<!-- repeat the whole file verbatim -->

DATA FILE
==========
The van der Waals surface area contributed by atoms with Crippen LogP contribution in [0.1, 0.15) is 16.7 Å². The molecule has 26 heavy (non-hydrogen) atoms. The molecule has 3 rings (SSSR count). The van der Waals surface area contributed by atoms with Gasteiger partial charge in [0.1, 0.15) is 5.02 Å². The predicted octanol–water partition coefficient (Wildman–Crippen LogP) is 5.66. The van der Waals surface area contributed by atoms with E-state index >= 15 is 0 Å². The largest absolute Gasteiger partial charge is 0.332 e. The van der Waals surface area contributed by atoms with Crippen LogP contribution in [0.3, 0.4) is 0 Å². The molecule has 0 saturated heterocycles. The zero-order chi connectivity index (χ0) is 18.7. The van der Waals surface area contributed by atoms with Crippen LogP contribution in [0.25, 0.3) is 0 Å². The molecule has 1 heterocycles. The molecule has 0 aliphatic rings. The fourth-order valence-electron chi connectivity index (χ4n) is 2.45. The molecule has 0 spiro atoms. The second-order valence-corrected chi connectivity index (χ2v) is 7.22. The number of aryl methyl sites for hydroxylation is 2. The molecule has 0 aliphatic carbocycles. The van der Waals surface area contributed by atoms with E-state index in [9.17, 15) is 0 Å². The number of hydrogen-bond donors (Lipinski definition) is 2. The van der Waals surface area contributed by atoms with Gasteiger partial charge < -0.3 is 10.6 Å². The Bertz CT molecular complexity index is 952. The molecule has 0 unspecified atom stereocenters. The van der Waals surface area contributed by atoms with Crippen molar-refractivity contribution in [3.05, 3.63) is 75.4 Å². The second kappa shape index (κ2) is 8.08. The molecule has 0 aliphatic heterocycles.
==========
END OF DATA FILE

The van der Waals surface area contributed by atoms with Crippen LogP contribution in [0.1, 0.15) is 16.7 Å². The molecule has 26 heavy (non-hydrogen) atoms. The molecule has 3 rings (SSSR count). The van der Waals surface area contributed by atoms with Gasteiger partial charge in [0.1, 0.15) is 5.02 Å². The predicted octanol–water partition coefficient (Wildman–Crippen LogP) is 5.66. The van der Waals surface area contributed by atoms with E-state index >= 15 is 0 Å². The largest absolute Gasteiger partial charge is 0.332 e. The van der Waals surface area contributed by atoms with Crippen LogP contribution in [0.3, 0.4) is 0 Å². The molecule has 0 saturated heterocycles. The zero-order chi connectivity index (χ0) is 18.7. The van der Waals surface area contributed by atoms with Crippen LogP contribution in [0.25, 0.3) is 0 Å². The molecule has 1 heterocycles. The molecule has 0 aliphatic rings. The fourth-order valence-electron chi connectivity index (χ4n) is 2.45. The molecule has 0 spiro atoms. The second-order valence-corrected chi connectivity index (χ2v) is 7.22. The number of aryl methyl sites for hydroxylation is 2. The molecule has 0 aliphatic carbocycles. The van der Waals surface area contributed by atoms with E-state index in [9.17, 15) is 0 Å². The number of hydrogen-bond donors (Lipinski definition) is 2. The van der Waals surface area contributed by atoms with Gasteiger partial charge < -0.3 is 10.6 Å². The Bertz CT molecular complexity index is 952. The molecule has 0 unspecified atom stereocenters. The van der Waals surface area contributed by atoms with Crippen molar-refractivity contribution in [3.05, 3.63) is 75.4 Å². The second kappa shape index (κ2) is 8.08. The molecule has 0 aliphatic heterocycles.